Contributors
Kalm, Matias, Cannella, Albert, Semadeni, Matthew, et al.
Created Date
2019

In this dissertation research, I expand the definition of the supply network to include the buying firm’s competitors. Just as one buyer-supplier relationship impacts all other relationships within the network, the presence of competitor-supplier relationships must also impact the focal buying firm. Therefore, the concept of a “competitive network” made up of a focal firm, its competitors and all of their combined suppliers is introduced. Utilizing a unique longitudinal dataset, this research explores how the organic structural changes within the new, many-to-many supply network impact firm performance. The investigation begins by studying the change in number of suppliers used by …

Contributors
Huff, Jerry, Fowler, John, Rogers, Dale, et al.
Created Date
2016

Scholarship and the popular press alike assert that, within the workplace and the world, there are distinct generational groups who are hallmarked by fundamental differences. Generational scholarship, undergirded by the priori assumption that generational differences must be managed, has become a well traversed field despite very little empirical evidence to substantiate the claims made about the attitudes, values, and beliefs of these purported generational cohorts. Scholars debate the veracity of generational characteristics, but few have taken critical approaches and noted the absence of theory and meta-discourse in the field. All the while, the over-simplified stereotypes are perpetuatued and employed in …

Contributors
Hitchcock, Steven David, Alberts, Janet K, Miller, Kathy I, et al.
Created Date
2016

Managers’ control over the timing and content of information disclosure represents a significant strategic tool which they can use at their discretion. However, extant theoretical perspectives offer incongruent arguments and incompatible predictions about when and why managers would release inside information about their firms. More specifically, agency theory and theories within competitive dynamics provide competing hypotheses about when and why managers would disclose inside information about their firms. In this study, I highlight how voluntary disclosure theory may help to coalesce these two theoretical perspectives. Voluntary disclosure theory predicts that managers will release inside information when managers perceive that the …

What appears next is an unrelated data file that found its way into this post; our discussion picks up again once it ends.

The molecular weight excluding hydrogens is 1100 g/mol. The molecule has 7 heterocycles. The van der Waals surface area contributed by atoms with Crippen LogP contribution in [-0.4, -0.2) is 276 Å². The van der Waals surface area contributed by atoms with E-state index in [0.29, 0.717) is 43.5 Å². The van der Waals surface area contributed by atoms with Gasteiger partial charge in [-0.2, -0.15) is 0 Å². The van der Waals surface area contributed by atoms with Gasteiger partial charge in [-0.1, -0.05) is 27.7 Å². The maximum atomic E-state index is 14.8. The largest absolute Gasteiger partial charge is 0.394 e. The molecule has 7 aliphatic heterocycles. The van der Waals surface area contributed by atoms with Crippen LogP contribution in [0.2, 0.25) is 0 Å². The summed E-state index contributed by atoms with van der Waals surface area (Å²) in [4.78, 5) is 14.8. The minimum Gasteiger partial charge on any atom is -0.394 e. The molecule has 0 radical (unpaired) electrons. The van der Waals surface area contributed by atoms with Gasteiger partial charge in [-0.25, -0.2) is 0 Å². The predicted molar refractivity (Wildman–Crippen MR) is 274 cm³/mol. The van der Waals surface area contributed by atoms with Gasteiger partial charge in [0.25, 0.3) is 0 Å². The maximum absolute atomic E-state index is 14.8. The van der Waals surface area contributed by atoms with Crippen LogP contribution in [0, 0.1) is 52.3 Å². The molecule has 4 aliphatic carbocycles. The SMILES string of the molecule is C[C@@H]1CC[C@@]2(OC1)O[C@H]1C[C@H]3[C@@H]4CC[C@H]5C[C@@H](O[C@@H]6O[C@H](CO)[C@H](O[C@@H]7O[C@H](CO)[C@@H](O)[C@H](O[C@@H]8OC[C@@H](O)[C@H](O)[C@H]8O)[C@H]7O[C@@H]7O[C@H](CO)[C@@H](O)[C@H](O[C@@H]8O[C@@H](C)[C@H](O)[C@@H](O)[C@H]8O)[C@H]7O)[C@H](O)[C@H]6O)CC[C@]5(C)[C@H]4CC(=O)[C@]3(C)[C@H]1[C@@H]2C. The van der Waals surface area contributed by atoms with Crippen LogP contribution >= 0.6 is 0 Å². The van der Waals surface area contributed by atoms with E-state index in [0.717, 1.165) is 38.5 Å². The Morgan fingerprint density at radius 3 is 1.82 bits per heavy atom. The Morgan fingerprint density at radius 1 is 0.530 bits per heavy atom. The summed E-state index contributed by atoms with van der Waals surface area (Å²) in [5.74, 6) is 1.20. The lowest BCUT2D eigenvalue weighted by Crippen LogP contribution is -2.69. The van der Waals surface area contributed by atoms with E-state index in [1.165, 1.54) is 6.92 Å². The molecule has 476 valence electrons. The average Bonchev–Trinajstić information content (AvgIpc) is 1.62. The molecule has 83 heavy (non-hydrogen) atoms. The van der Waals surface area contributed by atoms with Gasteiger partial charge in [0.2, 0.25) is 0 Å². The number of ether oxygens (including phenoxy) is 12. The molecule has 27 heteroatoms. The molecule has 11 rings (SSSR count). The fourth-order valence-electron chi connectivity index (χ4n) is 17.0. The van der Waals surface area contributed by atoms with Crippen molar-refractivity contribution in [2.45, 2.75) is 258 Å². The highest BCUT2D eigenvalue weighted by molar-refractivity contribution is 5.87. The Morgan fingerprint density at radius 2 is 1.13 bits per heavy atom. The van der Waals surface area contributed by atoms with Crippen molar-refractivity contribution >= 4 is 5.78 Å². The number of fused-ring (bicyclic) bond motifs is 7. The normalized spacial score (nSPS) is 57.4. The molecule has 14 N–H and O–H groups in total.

Contributors
Busenbark, John R., Certo, S. Trevis, Semadeni, Matthew, et al.
Created Date
2017

Designing a hazard intelligence platform enables public agencies to organize diversity and manage complexity in collaborative partnerships. To maintain the integrity of the platform while preserving the prosocial ethos, understanding the dynamics of “non-regulatory supplements” to central governance is crucial. In conceptualization, social responsiveness is shaped by communicative actions, in which coordination is attained through negotiated agreements by way of the evaluation of validity claims. The dynamic processes involve information processing and knowledge sharing. The access and the use of collaborative intelligence can be examined by notions of traceability and intelligence cohort. Empirical evidence indicates that social traceability is statistical …

Contributors
Wang, Chao-shih, Van Fleet, David, Grebitus, Carola, et al.
Created Date
2015

The Vietnam Construction Industry (VCI) has been facing risks that cause delays, budget overrun, and low customer satisfaction that required continuously research efforts to manage them. This research assesses the current conditions of the VCI in terms of performance, common risks, and success factors; and explores the potential of using the Best Value Approach (BVA), an innovative procurement and project management technology, to improve overall VCI performance. VCI risk factors were presented in an analysis of the data collected from a survey that include the 23 common risk factors that cause non-performance in construction projects in developing countries. The factors …

Contributors
Le, Nguyen Tran Khoi, Chong, Oswald W.K., Sullivan, Kenneth T., et al.
Created Date
2019